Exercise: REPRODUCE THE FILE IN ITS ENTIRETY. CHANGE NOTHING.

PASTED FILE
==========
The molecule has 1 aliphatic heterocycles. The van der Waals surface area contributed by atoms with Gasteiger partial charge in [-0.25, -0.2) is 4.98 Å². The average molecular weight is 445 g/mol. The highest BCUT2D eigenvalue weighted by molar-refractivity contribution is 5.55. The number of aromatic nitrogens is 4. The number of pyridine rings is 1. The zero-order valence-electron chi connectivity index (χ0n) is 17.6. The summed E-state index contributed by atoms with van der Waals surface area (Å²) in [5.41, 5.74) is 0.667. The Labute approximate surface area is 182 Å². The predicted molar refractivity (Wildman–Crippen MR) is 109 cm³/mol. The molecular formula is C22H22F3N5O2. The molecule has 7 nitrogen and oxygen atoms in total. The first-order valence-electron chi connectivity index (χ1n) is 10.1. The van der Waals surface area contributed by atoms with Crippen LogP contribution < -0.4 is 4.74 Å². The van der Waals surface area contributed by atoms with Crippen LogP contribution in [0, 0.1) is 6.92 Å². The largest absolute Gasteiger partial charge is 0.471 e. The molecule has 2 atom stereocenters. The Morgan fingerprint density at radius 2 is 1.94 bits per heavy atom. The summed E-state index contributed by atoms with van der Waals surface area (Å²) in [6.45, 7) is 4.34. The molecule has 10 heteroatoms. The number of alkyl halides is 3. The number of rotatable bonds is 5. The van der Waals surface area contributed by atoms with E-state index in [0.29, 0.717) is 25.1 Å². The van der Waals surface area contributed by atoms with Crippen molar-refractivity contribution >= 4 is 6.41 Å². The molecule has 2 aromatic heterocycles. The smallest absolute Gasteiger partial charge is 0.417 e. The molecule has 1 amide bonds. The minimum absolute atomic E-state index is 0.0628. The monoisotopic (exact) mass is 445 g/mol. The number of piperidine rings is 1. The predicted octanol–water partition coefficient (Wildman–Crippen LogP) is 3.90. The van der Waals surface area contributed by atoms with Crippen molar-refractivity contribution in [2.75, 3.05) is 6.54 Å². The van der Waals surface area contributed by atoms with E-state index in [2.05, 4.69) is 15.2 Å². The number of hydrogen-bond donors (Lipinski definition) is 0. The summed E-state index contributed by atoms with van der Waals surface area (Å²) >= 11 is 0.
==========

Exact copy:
The molecule has 1 aliphatic heterocycles. The van der Waals surface area contributed by atoms with Gasteiger partial charge in [-0.25, -0.2) is 4.98 Å². The average molecular weight is 445 g/mol. The highest BCUT2D eigenvalue weighted by molar-refractivity contribution is 5.55. The number of aromatic nitrogens is 4. The number of pyridine rings is 1. The zero-order valence-electron chi connectivity index (χ0n) is 17.6. The summed E-state index contributed by atoms with van der Waals surface area (Å²) in [5.41, 5.74) is 0.667. The Labute approximate surface area is 182 Å². The predicted molar refractivity (Wildman–Crippen MR) is 109 cm³/mol. The molecular formula is C22H22F3N5O2. The molecule has 7 nitrogen and oxygen atoms in total. The first-order valence-electron chi connectivity index (χ1n) is 10.1. The van der Waals surface area contributed by atoms with Crippen LogP contribution < -0.4 is 4.74 Å². The van der Waals surface area contributed by atoms with Crippen LogP contribution in [0, 0.1) is 6.92 Å². The largest absolute Gasteiger partial charge is 0.471 e. The molecule has 2 atom stereocenters. The Morgan fingerprint density at radius 2 is 1.94 bits per heavy atom. The summed E-state index contributed by atoms with van der Waals surface area (Å²) in [6.45, 7) is 4.34. The molecule has 10 heteroatoms. The number of alkyl halides is 3. The number of rotatable bonds is 5. The van der Waals surface area contributed by atoms with E-state index in [0.29, 0.717) is 25.1 Å². The van der Waals surface area contributed by atoms with Crippen molar-refractivity contribution >= 4 is 6.41 Å². The molecule has 2 aromatic heterocycles. The smallest absolute Gasteiger partial charge is 0.417 e. The molecule has 1 amide bonds. The minimum absolute atomic E-state index is 0.0628. The monoisotopic (exact) mass is 445 g/mol. The number of piperidine rings is 1. The predicted octanol–water partition coefficient (Wildman–Crippen LogP) is 3.90. The van der Waals surface area contributed by atoms with Crippen molar-refractivity contribution in [2.75, 3.05) is 6.54 Å². The van der Waals surface area contributed by atoms with E-state index in [2.05, 4.69) is 15.2 Å². The number of hydrogen-bond donors (Lipinski definition) is 0. The summed E-state index contributed by atoms with van der Waals surface area (Å²) >= 11 is 0.